The Battalion commander was shot in the chest by a VC who popped up out of a tunnel. Contact was made with this VC unit and they were using tunnels to their advantage. Col O'Conner was near the entrance to a tunnel although he was unaware of the tunnel. Col. O'Conner stood up to look around and survey the field and that's when he was shot in the chest. Lt. Lulu who was a good friend of mine was killed that day also he was in my company. After the operation there was a big ceremony on the airstrip at Quan Loi and we were all lined up and the people from headquarters company talked about Col O'Conner but didn't mention the others who died that day like Lt. Lulu, my friend. We were all very angry that no one mentioned Lt. Lulu at that ceremony that day. I liked Col. O'Conner a lot. I remember when we had a huge battle at Bu Dop and there were VC bodies all over the place. I think Col. O'Conner was the happiest man I ever saw on that day.
Right after Bu Dop Col. O'Conner pinned 1st Lt bars on my fatigues right there in the NDP. He was a great man and I'm not surprised that his son showed courage also. ... Lt. Gerald O'Hare Bravo Company 1st Battalion, 2nd Infantry 
John (JJ) Adams
Reply with quote  #5 
LT O'Hare,

I just sent you an e mail on the back line. Glad to see you found the board. Hope you can help me clear up some dates and events.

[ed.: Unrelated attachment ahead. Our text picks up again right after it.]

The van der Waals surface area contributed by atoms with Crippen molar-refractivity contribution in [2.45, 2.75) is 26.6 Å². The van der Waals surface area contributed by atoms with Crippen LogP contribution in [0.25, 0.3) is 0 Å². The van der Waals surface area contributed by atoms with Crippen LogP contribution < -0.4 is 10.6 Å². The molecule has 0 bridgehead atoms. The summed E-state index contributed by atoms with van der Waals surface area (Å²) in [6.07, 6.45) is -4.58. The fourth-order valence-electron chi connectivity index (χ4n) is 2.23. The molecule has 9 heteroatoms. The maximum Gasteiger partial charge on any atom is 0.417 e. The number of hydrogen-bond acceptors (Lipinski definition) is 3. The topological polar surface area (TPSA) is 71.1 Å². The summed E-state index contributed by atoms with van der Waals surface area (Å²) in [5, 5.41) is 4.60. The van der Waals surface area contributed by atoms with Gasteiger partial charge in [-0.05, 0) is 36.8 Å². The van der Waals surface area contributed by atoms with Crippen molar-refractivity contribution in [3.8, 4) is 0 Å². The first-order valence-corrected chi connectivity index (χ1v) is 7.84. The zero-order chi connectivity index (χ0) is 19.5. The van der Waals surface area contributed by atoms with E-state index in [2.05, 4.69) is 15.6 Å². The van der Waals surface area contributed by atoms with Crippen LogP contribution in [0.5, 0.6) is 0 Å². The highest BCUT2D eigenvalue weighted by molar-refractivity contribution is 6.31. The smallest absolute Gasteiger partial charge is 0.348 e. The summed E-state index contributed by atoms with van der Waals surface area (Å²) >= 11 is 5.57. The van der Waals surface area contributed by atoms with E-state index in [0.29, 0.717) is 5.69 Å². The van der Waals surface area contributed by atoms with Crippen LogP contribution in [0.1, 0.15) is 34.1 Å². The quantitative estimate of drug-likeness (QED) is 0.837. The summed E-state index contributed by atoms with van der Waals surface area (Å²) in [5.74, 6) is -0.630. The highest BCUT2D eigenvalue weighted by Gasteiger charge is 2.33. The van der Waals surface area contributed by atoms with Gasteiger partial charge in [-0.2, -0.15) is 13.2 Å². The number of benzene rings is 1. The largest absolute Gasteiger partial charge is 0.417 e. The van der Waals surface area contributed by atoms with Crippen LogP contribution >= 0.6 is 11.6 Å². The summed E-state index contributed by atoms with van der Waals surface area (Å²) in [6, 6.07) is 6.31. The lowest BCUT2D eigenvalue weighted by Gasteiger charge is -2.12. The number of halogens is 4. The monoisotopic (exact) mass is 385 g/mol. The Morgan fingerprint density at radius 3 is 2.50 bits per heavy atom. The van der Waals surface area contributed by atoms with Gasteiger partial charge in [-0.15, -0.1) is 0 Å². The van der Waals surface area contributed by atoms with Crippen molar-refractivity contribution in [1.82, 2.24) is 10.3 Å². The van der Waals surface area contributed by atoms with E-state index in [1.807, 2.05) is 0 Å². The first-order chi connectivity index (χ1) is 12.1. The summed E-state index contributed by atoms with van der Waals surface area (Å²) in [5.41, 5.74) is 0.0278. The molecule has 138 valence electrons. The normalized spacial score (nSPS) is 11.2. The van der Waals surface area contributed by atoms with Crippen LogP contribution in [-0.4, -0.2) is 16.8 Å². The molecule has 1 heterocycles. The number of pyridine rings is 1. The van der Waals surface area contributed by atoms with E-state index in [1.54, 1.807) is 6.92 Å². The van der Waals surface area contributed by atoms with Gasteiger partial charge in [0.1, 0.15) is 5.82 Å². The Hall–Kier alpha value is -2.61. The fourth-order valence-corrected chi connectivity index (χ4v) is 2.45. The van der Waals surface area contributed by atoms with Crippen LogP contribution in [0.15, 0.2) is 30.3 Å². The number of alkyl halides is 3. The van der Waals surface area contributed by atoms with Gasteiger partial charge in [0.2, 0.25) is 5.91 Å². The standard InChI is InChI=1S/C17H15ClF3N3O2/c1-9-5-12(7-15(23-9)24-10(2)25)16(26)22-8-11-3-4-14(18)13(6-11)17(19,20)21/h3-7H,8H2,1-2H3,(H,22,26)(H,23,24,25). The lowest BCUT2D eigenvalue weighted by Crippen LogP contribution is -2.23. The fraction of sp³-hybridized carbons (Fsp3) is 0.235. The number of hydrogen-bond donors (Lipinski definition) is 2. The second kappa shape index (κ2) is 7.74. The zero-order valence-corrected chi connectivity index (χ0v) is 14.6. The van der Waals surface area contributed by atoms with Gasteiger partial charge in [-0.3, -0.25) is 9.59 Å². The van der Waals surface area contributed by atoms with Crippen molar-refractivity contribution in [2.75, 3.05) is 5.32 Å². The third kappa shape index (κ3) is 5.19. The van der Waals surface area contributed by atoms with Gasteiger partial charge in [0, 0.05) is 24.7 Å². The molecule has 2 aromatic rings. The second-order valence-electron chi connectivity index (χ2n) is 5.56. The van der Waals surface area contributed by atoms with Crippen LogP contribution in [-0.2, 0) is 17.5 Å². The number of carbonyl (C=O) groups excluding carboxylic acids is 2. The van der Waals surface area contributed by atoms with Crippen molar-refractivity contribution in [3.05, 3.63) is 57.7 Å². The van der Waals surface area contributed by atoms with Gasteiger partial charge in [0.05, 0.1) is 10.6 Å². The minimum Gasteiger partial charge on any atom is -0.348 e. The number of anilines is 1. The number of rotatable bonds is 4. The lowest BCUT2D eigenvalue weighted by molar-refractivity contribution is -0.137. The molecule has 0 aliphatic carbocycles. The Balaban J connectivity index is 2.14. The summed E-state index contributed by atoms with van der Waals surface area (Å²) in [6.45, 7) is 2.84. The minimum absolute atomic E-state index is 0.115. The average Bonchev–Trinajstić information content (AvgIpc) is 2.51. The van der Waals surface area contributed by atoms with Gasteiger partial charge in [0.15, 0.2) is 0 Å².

JJ
DRAC96R
B Co Sep 67 - Jun 68

John (JJ) adams
Reply with quote  #6 

Forgot to attach my RAMROD certificate.

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Bill Hearn
Reply with quote  #7 

Welcome Lt O'Hare.  I have emailed you and would love to hear from you.

 

Bruce,

I had left the field when Mortimer O'Connor was killed but had served as CO of Bravo Company under him.  I was working a twelve hour night shift in the Division Tactical Operations Center (DTOC) that day.  When I reported for duty that evening, I was told of his death.  I greatly admired Colonel O'Connor and turned so no one would see my reaction.  When I did I spotted an envelope in my cubby hole where mail was placed.  It turned out to be a personal letter from Mortimer O'Connor thanking me for my service and stating that he hoped we would serve together again in the future.  The letter was hand written and smudged with Quan Loi red dirt.